From the moment Frankfurt-based Deutsche Börse and NYSE Euronext announced their proposed merger a year ago, their competitors began ringing the antitrust alarm. Not about stocks, mind you. Although the two companies operate six major stock exchanges across Europe and the U.S., regulatory and technological changes have made equity trading a competitive free-for-all, to the extent that the New York Stock Exchange today handles less than a quarter of the volume in NYSE-listed stocks. No, what competitors really complained about was the stranglehold that the combined company would have had on the fast-growing business of exchange-traded derivatives in Europe.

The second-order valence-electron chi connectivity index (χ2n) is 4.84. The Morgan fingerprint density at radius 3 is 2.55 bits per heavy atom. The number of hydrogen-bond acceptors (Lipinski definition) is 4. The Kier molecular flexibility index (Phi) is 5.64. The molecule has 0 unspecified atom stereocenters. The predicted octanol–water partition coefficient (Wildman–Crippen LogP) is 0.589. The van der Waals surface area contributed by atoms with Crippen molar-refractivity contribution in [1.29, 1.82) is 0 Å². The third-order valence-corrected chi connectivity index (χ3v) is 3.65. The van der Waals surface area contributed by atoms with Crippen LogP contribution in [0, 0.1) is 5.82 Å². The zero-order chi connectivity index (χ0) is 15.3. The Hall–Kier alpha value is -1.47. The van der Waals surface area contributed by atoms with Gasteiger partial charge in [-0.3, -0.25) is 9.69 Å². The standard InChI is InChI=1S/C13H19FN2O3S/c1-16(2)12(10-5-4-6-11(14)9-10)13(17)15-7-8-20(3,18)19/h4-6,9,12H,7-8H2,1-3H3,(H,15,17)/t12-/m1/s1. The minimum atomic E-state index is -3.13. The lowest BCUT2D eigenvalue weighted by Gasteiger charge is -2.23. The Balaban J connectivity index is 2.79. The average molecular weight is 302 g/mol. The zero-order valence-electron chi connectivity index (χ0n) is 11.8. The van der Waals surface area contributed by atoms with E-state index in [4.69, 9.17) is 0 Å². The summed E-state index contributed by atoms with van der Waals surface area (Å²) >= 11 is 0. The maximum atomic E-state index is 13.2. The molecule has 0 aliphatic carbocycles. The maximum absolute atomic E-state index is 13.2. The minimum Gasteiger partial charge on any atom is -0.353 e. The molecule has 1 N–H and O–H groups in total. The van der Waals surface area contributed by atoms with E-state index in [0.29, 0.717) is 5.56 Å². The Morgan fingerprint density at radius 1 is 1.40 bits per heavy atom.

The listed derivatives market has remained extraordinarily concentrated even as it has grown dramatically over the past decade. The trading volume of European equity index futures and options reached 1.4 billion in 2010, with a notional value of $52 trillion, according to research by Hamburg-based Berenberg Bank. Both figures represented a fivefold increase from 2000. Trading in European interest rate derivatives tripled over the same period, to 1.2 billion contracts, while the notional value of those contracts was six times larger, at $730 trillion. Deutsche Börse’s Eurex subsidiary and NYSE Euronext’s London-based NYSE Liffe dominate the space, and a merger would have created a virtual monopoly. The two exchanges together control more than 95 percent of all trading in European listed interest rate futures and options, and more than 80 percent of all listed equity index futures and options, according to Richard Perrott, a London-based analyst who covers diversified financials for Berenberg.

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